Seven Denver and Boulder Cultural Centers With Great Eats
If you're putting up family for the holidays and need someplace to go for entertainment where you can spend a few hours away from the house — and the kitchen — you're in luck: Many cultural institutions around town have upped the ante by creating stellar food programs for their guests. From locally-sourced ingredients to celebrated chefs to solid menus, here are seven museums, libraries and other institutions (in alphabetical order) worth going to for the food alone. Of course, the art, books and history feed you too — in a different way.
Inside of Seeds Library Cafe
Courtesy of Seeds Library Cafe
7) Seeds Library Cafe at the Boulder Public Library
1001 Arapahoe Avenue, Boulder
Don't worry, you don't have to put your lunch conversation on mute at the Seeds Library Cafe. Even though it's inside the Boulder Public Library, this bustling place is full of people passionate about food and using the ingredients around town. The philosophy behind the eatery shouldn't surprise you given the man behind it is Boulder County Farmers’ Market director Brian Coppom. Grab a cup of locally-roasted Silver Canyon coffee, a green apple, beet and mizuna lettuce salad and a cup of sweet potato and ham soup made by Bridge House Community Table, and voila, lunch is served. That should do the trick for getting you back among the shelves, reading about dragons, potions, child psychology or what have you.
Palettes Contemporary Cuisine at the Denver Art Museum
6) Palettes Contemporary Cuisine at the Denver Art Museum
100 West 14th Avenue Parkway
Since 1997, the Denver Art Museum has hosted a fine dining experience to pair with the art. Kevin Taylor's white table cloth eatery, Palettes, is a modern American restaurant helmed by executive chef Austin Cueto. The menu follows the usual elevated regional cuisine path, with roasted cauliflower, duck confit, a Colorado lamb burger and seared ahi tuna making the scene. These are all fine and dandy, but what museum goers should pay attention to is the prix fixe menu dedicated to the DAM's rotating signature art shows. Right now it's all about Andrew Wyeth, and the selection features Maine lobster and pumpkin bisque; cornmeal-dusted cod with squash chowder; and chocolate and peanut butter whoopie pie, all dishes one might see in some form when visiting the artist's home state of Maine.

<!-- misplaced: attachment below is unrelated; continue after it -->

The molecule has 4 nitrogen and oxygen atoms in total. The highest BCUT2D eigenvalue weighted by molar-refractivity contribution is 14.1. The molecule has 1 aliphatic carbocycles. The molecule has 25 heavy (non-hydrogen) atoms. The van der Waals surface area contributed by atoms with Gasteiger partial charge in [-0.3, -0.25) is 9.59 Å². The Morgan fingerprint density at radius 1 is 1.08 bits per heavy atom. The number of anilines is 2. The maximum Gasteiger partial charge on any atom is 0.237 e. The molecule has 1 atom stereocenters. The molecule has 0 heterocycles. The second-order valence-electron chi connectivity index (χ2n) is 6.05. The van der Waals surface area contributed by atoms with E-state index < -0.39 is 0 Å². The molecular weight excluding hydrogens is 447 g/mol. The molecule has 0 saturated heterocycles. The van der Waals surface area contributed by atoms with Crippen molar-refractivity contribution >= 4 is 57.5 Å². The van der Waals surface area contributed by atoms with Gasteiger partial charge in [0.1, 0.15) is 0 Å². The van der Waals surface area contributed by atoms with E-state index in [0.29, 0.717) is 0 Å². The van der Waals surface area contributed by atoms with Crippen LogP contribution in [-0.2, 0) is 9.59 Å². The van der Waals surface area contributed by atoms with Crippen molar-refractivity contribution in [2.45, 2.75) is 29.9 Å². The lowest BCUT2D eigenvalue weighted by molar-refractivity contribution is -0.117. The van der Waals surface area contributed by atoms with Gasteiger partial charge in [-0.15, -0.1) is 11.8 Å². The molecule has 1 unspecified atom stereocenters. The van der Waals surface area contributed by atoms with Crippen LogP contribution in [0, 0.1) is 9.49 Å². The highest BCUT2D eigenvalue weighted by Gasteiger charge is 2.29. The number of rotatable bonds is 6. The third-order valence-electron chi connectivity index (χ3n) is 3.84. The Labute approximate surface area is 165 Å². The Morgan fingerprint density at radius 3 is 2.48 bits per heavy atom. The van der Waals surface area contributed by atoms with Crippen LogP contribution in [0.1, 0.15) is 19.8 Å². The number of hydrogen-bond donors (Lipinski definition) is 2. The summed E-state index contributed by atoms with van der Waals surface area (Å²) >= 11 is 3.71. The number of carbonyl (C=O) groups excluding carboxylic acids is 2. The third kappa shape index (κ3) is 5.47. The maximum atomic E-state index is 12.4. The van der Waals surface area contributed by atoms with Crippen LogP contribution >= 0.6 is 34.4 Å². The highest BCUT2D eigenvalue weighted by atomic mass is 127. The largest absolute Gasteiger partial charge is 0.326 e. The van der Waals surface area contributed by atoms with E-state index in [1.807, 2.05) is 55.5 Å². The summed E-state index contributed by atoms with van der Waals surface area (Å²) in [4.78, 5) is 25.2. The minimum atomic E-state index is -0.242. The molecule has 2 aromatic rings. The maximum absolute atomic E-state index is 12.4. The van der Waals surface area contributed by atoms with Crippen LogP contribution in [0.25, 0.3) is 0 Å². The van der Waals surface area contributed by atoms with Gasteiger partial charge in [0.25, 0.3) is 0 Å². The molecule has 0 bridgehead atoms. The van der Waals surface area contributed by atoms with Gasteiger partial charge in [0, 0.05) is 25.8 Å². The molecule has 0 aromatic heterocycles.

Offshoots Cafe in the Denver Botanic Gardens
5) Offshoots Cafe at the Denver Botanic Gardens
1007 York Street
Even in the winter there are plenty of reasons to head to the gardens for an outing. First, there's the conservatory, which is stunning in its tropical glory and so warm that you'll think summer never ended. Second, you can stop at Offshoots Café, the venue's seasonal eatery in the Boettcher building. This darling cafe offers views of the outdoor gardens and the indoor tropical conservatory, something you can enjoy while nibbling on just-baked pastries and coffee in the morning, and bubbling soups and fresh panini made with local and seasonal ingredients in the afternoon. And third, when it's not cold and snowy, guests of the gardens can also dine at the Hive Garden Bistro, an al fresco joint located adjacent to the Monet Pool that serves up seasonal fare incorporating many ingredients and produce harvested from the Le Potager garden just down the path and the CSA program at the Chatfield Farms branch of the DBG.
4) The T-Rex Cafe at the Denver Museum of Nature & Science
2001 Colorado Boulevard
After you wander among the dinosaur bones, sparkling gems and ancient artifacts, sit down for a bite at this 115-year-old institution. Executive chef Steven Alves handles three separate venues: the Grab & Go snack bar, a coffee cart and the T-Rex Cafe. The latter is the place to go to really dine, and each day they have specialties that include peppered steak with mashed potatoes, a BLT with lemon aioli and jalapenos, chicken chipotle pizza and a panini bar. The cafe also features a pub-like portion with bangers and mash, shepard’s pie and a gooey macaroni and cheese laced with ham. It's not gourmet, but for under $8 a plate, the fare proves fine enough for a day at the museum.
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